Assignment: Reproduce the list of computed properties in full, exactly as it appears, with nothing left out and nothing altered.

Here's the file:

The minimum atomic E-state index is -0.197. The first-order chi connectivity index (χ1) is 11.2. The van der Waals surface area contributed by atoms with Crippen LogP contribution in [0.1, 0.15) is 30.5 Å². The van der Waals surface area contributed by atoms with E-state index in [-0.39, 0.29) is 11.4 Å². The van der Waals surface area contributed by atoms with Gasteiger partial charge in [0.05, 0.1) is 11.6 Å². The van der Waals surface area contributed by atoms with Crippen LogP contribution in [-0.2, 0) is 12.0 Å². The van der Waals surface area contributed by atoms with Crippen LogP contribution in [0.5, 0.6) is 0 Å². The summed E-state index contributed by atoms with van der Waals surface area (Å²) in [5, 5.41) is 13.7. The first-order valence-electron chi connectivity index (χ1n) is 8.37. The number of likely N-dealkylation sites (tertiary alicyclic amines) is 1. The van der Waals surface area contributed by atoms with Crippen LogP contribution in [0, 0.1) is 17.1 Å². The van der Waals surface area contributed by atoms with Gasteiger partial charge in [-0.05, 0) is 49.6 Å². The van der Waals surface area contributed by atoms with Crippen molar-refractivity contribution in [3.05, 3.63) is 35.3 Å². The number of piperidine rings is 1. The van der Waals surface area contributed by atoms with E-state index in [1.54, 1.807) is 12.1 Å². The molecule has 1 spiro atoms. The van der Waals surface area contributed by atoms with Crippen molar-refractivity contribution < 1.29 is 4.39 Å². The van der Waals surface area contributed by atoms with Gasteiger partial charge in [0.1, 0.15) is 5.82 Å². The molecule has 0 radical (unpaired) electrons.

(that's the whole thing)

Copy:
The minimum atomic E-state index is -0.197. The first-order chi connectivity index (χ1) is 11.2. The van der Waals surface area contributed by atoms with Crippen LogP contribution in [0.1, 0.15) is 30.5 Å². The van der Waals surface area contributed by atoms with E-state index in [-0.39, 0.29) is 11.4 Å². The van der Waals surface area contributed by atoms with Gasteiger partial charge in [0.05, 0.1) is 11.6 Å². The van der Waals surface area contributed by atoms with Crippen LogP contribution in [-0.2, 0) is 12.0 Å². The van der Waals surface area contributed by atoms with Crippen LogP contribution in [0.5, 0.6) is 0 Å². The summed E-state index contributed by atoms with van der Waals surface area (Å²) in [5, 5.41) is 13.7. The first-order valence-electron chi connectivity index (χ1n) is 8.37. The number of likely N-dealkylation sites (tertiary alicyclic amines) is 1. The van der Waals surface area contributed by atoms with Crippen LogP contribution in [0, 0.1) is 17.1 Å². The van der Waals surface area contributed by atoms with Gasteiger partial charge in [-0.05, 0) is 49.6 Å². The van der Waals surface area contributed by atoms with Crippen molar-refractivity contribution in [3.05, 3.63) is 35.3 Å². The number of piperidine rings is 1. The van der Waals surface area contributed by atoms with E-state index in [1.54, 1.807) is 12.1 Å². The molecule has 1 spiro atoms. The van der Waals surface area contributed by atoms with Crippen molar-refractivity contribution < 1.29 is 4.39 Å². The van der Waals surface area contributed by atoms with Gasteiger partial charge in [0.1, 0.15) is 5.82 Å². The molecule has 0 radical (unpaired) electrons.